Linda Maye Adams

How I get my story ideas


At Capclave, Bud Sparhawk said that he’d been asked “Where do you get ideas?” on a past panel.  He jokingly said that he paid a guy $5 a week and was sent a postcard with an idea on it.  Three writers came up afterward to ask him for the idea guy address!

From the outside, ideas look like this really hard thing.  When I was working on my first novel, I was desperate.  The novel was not working (I was hitting the 1/3 point and didn’t understand why I couldn’t get past it), and yet I couldn’t abandon the story because I didn’t have any other ideas.

At the time, I believed that an idea had to turn into a whole story, so I was looking for something that suggested an entire story — and nothing lived up to it.  As a result, ideas always seemed to be a struggle for me.  Yet, I’d always said that an idea was a starting point for a story, or just a seed. Sometimes I don’t even listen to myself!

Pretty much, I had to stop trying so hard to come up with great ideas and just come up with ideas.  If I’m starting out with a theme, like for an anthology call, I first think of all the things that everyone else will come up with for the theme.  We’ll make one up:  Toys.  That’ll probably get a lot of Christmas stories, toys coming to life, toys being magical, evil killer toys.  Anything that might be one of those I toss aside because what I write will be just like what everyone else is doing.  Then I start thinking about what I can do with what’s left.

Getting there is different for each story.  I’ve started with a theme and a character and NO idea until I started writing, and another I’m working on now that’s come from doing Google fu on the theme subject.  I just have to think “What can I do with this?”  Some ideas don’t go anywhere or need more seasoning.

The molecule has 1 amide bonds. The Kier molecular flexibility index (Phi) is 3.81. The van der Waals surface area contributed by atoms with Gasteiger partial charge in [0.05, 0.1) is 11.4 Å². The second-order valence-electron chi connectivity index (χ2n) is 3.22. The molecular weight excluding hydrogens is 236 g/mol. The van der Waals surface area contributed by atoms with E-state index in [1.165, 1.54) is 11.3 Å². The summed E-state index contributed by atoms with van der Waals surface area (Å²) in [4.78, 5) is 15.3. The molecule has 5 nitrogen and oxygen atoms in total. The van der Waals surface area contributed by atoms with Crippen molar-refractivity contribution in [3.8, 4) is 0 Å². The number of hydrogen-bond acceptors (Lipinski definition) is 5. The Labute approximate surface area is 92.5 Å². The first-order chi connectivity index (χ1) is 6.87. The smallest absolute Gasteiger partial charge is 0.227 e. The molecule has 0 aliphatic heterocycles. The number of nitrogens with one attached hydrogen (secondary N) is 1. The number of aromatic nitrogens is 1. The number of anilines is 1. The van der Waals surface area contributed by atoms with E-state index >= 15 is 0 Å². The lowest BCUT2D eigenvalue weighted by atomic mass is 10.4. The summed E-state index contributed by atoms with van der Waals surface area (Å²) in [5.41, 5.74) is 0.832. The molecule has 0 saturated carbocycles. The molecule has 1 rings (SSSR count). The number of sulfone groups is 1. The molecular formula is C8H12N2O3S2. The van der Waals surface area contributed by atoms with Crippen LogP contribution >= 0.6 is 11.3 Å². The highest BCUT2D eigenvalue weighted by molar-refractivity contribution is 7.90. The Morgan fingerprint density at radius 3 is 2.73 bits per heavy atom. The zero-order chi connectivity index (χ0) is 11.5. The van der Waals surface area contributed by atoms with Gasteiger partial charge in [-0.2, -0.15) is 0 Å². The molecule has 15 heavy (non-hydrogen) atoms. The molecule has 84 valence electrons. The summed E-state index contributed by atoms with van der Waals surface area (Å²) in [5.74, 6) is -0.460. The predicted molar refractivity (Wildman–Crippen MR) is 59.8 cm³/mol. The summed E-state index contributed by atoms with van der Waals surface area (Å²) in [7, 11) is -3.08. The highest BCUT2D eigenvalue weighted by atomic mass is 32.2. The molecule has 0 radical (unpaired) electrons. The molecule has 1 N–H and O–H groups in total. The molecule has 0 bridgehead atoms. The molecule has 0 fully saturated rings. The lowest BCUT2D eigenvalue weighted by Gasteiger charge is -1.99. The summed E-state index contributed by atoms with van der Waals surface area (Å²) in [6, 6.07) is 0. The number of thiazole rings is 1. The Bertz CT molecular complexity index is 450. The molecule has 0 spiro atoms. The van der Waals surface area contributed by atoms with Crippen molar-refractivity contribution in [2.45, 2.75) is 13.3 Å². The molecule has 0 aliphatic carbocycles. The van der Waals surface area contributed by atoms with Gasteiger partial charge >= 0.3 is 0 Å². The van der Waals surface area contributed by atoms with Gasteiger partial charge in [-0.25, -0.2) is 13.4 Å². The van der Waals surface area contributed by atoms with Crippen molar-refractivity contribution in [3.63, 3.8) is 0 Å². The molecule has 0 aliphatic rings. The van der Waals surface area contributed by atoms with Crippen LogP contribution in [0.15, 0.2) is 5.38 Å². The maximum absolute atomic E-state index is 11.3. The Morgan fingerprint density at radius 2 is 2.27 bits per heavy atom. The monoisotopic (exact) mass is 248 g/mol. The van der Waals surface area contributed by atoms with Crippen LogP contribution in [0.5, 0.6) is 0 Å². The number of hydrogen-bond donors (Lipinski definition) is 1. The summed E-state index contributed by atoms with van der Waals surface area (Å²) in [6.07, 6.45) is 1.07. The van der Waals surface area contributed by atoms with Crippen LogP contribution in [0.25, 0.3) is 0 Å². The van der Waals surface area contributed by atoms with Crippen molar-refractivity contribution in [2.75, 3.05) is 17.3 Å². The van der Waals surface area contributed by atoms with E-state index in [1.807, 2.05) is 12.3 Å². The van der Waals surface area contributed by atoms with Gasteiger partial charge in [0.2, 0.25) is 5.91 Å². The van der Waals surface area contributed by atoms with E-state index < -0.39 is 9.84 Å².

A few of where the ideas came from:

Fantasy Short Story:  This one’s in submission now.  I had gone to a 911 ceremony at work, and there were these two candles sitting out on a table on the stage.  I imagined the candles burning in a window, a signal to troops that it was time to attack.  The story that I wrote ended up with no candles and no signal of troops.

Science Fiction Novel: I took a workshop on Think Like a Science Fiction Writer (worth it if you want to write science fiction and think you don’t have the science background).  During the workshop, it hit me that I’ve always liked undersea.  When I was in grade school, Sea Hunt was airing on TV, and I watched the adventures of Mike Nelson every day and drew pictures of scuba divers.  Then it was Voyage to the Bottom of the Sea and Primus and the new version of Sea Hunt with Ron Ely.  I also lived in California and enjoyed oceanography in college.  Why not an undersea station?  Research will be next to continue developing this one.

Mystery Novel/Romance Novel: These ideas both came off a curtain.  The curtain was in an auditorium, dark blue with gold stars.  I went up to touch it, and it was soft, but not naturally soft.  I thought about it for a while:  Twilight.  Then:  What’s the emotion associated with twlight?  I was surprised when it turned into two different ideas, based on what the genre was.  The part about connecting the object to an emotion that it reminded me of was so powerful, I will have to try that one again.

I think it’s hard because the prospect of writing a story or novel can seem so daunting.  It always seems like there’s a magic in it, and the magic seems like it comes from the just the right idea or just the perfect idea.  That kind of leaves the writer out of the equation, and the writer is that magic.

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